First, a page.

You are here: Home » Reply

Reply To: performance differences between itunes and nslu2

#9174

rpedde
Participant

@ccrdude wrote:

Hmmm… binary xml format? It’s a binary tree structure, but has imho nothing to do with XML at all, or you could call every binary format out there xml 😉

Yeah, the wire protocol used to be essentially the same as the iTunes Music Library.xml, just binaried. So that’s why I think of it as binary xml — it was the iTunes xml file converted to length basis.

I also disagree with those two passes – why would you need to separate size calculation and data building? Two passes are even dangerous when you should get to the point when you do MySQL, since data could change between the first and second pass.

db updates are semaphored during enums. Which causes some contention, but the db updates can stall without too much problem.

In my protocol tests, I built data from inside out – inner packets with data first, then building the rest around them (or to speed up things, noting the position of the few count/size indizes that needed to be updated at the end).
If you actually do two passes, well, that’s giving me hope that iTunes access to Firefly may actually get faster with a bit of optimization 😀

I used to do that, building the whole tree in memory, then serializing it. It only took one pass, but I ran into memory limits on embedded devices like the slug. So the tradeoff was speed versus db size on the slug. I went with db size, which causes performance problems, but I can do databases bigger than 12K songs.

I think maybe with a gdbm database, it will help performance quite a bit.

And why the third one? 😯 If you have a stream of data prepared to send to the client, even in ugly daap format, you can pass that stream through a compression method without passing through the database again for sure? What has persistence of the connection to do with the need to pass the db again?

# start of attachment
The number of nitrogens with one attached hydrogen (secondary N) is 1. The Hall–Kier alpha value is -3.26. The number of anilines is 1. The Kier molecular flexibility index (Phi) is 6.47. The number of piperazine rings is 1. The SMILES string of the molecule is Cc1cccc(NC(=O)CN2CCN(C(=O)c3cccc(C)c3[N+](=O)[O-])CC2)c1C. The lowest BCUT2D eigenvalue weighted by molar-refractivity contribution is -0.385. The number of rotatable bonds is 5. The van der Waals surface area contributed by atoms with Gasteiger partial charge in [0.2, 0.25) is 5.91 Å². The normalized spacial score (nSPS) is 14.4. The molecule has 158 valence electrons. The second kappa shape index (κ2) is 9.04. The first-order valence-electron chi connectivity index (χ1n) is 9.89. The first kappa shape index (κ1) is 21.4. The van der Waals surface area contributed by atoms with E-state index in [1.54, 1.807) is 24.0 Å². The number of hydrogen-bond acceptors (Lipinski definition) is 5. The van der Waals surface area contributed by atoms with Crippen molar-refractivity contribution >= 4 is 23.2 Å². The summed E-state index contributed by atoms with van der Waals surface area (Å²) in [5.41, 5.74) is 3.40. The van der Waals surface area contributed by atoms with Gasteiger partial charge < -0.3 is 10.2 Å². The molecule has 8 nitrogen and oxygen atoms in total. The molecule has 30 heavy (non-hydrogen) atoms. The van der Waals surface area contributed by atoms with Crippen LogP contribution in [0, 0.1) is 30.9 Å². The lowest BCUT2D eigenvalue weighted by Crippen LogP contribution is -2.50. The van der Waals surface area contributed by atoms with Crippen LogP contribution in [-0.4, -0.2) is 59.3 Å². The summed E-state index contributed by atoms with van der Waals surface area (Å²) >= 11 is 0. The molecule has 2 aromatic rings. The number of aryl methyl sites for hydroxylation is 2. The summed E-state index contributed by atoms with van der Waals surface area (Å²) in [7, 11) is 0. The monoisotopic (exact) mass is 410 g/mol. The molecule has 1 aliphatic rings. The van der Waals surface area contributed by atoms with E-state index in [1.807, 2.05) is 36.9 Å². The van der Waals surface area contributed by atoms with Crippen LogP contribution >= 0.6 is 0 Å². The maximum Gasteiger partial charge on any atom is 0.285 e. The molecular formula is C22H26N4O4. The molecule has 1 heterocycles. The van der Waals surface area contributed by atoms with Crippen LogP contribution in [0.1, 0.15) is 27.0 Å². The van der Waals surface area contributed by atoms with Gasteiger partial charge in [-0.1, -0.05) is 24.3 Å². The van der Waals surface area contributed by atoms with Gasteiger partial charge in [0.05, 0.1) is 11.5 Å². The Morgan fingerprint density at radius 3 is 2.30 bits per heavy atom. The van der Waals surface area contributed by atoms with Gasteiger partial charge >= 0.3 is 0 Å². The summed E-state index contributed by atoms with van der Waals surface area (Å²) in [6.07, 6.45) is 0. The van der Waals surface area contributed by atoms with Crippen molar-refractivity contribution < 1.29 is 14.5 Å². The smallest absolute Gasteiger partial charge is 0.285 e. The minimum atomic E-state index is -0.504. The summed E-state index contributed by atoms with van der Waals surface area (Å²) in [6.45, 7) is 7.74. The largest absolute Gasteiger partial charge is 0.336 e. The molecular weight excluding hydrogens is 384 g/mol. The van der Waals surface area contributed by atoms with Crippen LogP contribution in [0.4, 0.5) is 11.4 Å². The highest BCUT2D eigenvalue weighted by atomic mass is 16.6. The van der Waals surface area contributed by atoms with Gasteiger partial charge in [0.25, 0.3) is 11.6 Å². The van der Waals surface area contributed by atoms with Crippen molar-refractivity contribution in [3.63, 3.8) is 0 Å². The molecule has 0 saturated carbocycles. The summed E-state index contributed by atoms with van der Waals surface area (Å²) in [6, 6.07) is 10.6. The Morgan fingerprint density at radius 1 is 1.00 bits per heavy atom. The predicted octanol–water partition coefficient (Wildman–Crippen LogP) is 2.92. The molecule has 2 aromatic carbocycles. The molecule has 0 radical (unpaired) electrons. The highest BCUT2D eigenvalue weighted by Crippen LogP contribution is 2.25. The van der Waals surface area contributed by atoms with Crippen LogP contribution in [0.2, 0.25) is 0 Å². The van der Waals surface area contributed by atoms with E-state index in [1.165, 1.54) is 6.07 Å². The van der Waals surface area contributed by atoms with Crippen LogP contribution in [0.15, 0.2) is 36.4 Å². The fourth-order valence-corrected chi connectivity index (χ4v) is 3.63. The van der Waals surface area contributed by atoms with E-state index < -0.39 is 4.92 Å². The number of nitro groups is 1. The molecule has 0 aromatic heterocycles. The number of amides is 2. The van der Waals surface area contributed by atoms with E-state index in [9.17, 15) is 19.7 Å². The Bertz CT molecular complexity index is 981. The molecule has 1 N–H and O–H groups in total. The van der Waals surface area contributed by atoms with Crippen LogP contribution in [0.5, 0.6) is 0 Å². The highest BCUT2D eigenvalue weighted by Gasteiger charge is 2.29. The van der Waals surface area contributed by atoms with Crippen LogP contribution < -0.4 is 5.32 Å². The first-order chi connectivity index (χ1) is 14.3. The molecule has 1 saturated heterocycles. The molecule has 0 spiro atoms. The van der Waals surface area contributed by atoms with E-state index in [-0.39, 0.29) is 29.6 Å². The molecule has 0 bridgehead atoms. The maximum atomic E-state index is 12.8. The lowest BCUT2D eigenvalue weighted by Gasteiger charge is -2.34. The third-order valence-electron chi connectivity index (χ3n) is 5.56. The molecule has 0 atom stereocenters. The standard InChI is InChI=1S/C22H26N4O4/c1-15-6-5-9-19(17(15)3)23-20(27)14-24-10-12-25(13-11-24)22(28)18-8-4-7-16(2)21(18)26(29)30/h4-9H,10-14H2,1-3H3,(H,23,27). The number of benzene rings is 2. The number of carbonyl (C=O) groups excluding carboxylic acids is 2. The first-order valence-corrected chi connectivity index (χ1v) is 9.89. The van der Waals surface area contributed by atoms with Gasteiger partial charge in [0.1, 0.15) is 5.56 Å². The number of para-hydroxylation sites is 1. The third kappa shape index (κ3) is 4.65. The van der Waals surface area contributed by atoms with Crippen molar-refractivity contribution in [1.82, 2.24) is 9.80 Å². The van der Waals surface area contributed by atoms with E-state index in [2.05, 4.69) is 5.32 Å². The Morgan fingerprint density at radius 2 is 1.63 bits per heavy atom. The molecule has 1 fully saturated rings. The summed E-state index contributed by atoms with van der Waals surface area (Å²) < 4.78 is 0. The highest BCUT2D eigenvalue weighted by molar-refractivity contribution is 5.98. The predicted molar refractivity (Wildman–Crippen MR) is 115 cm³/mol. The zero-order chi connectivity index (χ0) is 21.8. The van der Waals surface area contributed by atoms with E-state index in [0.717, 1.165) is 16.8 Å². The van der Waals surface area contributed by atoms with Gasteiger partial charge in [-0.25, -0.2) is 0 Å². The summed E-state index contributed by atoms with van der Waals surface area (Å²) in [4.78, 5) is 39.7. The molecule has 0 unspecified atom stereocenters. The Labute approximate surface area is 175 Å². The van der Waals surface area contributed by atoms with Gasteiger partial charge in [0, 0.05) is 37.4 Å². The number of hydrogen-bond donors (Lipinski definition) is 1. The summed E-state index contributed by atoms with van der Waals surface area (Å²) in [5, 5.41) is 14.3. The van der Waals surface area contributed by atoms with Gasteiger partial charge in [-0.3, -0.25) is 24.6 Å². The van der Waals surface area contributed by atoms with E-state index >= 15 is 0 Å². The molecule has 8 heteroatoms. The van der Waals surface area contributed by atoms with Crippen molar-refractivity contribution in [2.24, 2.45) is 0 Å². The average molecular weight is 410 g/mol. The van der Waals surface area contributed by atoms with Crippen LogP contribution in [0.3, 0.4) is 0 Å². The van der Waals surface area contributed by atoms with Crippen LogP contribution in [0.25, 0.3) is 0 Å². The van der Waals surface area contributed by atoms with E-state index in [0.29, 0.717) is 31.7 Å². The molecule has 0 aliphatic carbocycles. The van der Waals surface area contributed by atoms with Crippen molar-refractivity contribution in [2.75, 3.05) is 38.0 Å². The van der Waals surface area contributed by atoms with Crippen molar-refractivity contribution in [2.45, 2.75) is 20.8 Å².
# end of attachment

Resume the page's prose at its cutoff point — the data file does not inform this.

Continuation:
Because the first chunk of data I have to put on the wire is the size of the response. So I need to know the size of the whole thing compressed before I start emitting anything. iTunes doesn’t understand chunked encoding either, or I would use that. I could calculate it on the second pass if I reset the dictionary after every mlit entry, but that would kill the compression effectiveness.

Are you doing *everything* on the fly with daap to preserve NAS memory? I just checked, the full /databases/1/items/ needs 6 MB uncompressed for 20.000 songs. To be honest, I would love to “waste” that memory (and its used for a very short moment anyway) even on my low-resource Kurobox for a tripple-speedup of daap 😉

Double speed-up, actually. and it also caused heap fragmentation problems that caused alloc failures in small machines like the slug.

Try it with 0.2.4 — that uses the behavior you are looking for. What’s the tradeoff in speed? I’d be interested to hear.

And in the /worst/ case, if you don’t have that much memory, I would think that it still would be a lot faster to prepare the data to send storing it in a file (instead of buffer in memory), instead of passing the database thrice 😯

Except that the queries change. Sometimes it only asks for a subset of the metadata. The caching layer would be both comples and (imho) error prone. I’d rather work toward a more generalized speedup than implement a caching strategy at this point.

Oh… wait… gotcha. Not caching the responses, but using a memory mapped file or someting for disk-backed memory. That’s a really good thought. Wonder if that’s portable to windows?

Oh, but one more thing on those terms… while ajax may include xml, xml isn’t automatically ajax 😛

Right. But guess I mean more suitable to ajax than is daap. I played a bit with a json serializer for rsp also, and it looks reasonably clean. I might play with that a bit, too, in the future.